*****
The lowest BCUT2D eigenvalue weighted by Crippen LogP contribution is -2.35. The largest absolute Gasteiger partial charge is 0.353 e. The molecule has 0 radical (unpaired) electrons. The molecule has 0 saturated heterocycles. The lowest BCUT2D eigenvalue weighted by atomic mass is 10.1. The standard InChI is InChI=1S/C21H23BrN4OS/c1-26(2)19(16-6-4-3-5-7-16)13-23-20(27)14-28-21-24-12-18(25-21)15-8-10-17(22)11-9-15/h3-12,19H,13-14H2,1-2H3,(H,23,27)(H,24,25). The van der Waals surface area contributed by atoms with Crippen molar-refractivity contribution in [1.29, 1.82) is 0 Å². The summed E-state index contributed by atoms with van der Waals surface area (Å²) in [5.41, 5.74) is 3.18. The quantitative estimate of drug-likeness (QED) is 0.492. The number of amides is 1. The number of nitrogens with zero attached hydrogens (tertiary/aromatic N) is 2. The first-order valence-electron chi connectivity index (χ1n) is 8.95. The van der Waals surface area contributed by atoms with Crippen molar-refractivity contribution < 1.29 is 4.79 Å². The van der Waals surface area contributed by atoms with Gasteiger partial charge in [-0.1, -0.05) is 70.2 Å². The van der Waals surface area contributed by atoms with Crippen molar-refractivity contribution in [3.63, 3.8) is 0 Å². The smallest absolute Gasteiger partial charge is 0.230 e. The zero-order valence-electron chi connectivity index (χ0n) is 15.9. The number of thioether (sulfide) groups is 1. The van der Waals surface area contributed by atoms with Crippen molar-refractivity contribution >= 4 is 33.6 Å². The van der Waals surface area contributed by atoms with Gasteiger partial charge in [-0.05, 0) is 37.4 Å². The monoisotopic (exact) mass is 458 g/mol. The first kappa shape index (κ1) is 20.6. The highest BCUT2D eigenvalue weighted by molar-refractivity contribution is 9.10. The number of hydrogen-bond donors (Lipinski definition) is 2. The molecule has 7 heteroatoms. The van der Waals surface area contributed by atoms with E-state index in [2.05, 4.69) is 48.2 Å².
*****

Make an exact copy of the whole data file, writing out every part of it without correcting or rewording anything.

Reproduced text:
The lowest BCUT2D eigenvalue weighted by Crippen LogP contribution is -2.35. The largest absolute Gasteiger partial charge is 0.353 e. The molecule has 0 radical (unpaired) electrons. The molecule has 0 saturated heterocycles. The lowest BCUT2D eigenvalue weighted by atomic mass is 10.1. The standard InChI is InChI=1S/C21H23BrN4OS/c1-26(2)19(16-6-4-3-5-7-16)13-23-20(27)14-28-21-24-12-18(25-21)15-8-10-17(22)11-9-15/h3-12,19H,13-14H2,1-2H3,(H,23,27)(H,24,25). The van der Waals surface area contributed by atoms with Crippen molar-refractivity contribution in [1.29, 1.82) is 0 Å². The summed E-state index contributed by atoms with van der Waals surface area (Å²) in [5.41, 5.74) is 3.18. The quantitative estimate of drug-likeness (QED) is 0.492. The number of amides is 1. The number of nitrogens with zero attached hydrogens (tertiary/aromatic N) is 2. The first-order valence-electron chi connectivity index (χ1n) is 8.95. The van der Waals surface area contributed by atoms with Crippen molar-refractivity contribution < 1.29 is 4.79 Å². The van der Waals surface area contributed by atoms with Gasteiger partial charge in [-0.1, -0.05) is 70.2 Å². The van der Waals surface area contributed by atoms with Crippen molar-refractivity contribution in [3.63, 3.8) is 0 Å². The smallest absolute Gasteiger partial charge is 0.230 e. The zero-order valence-electron chi connectivity index (χ0n) is 15.9. The number of thioether (sulfide) groups is 1. The van der Waals surface area contributed by atoms with Crippen molar-refractivity contribution >= 4 is 33.6 Å². The van der Waals surface area contributed by atoms with Gasteiger partial charge in [-0.05, 0) is 37.4 Å². The monoisotopic (exact) mass is 458 g/mol. The first kappa shape index (κ1) is 20.6. The highest BCUT2D eigenvalue weighted by molar-refractivity contribution is 9.10. The number of hydrogen-bond donors (Lipinski definition) is 2. The molecule has 7 heteroatoms. The van der Waals surface area contributed by atoms with E-state index in [2.05, 4.69) is 48.2 Å².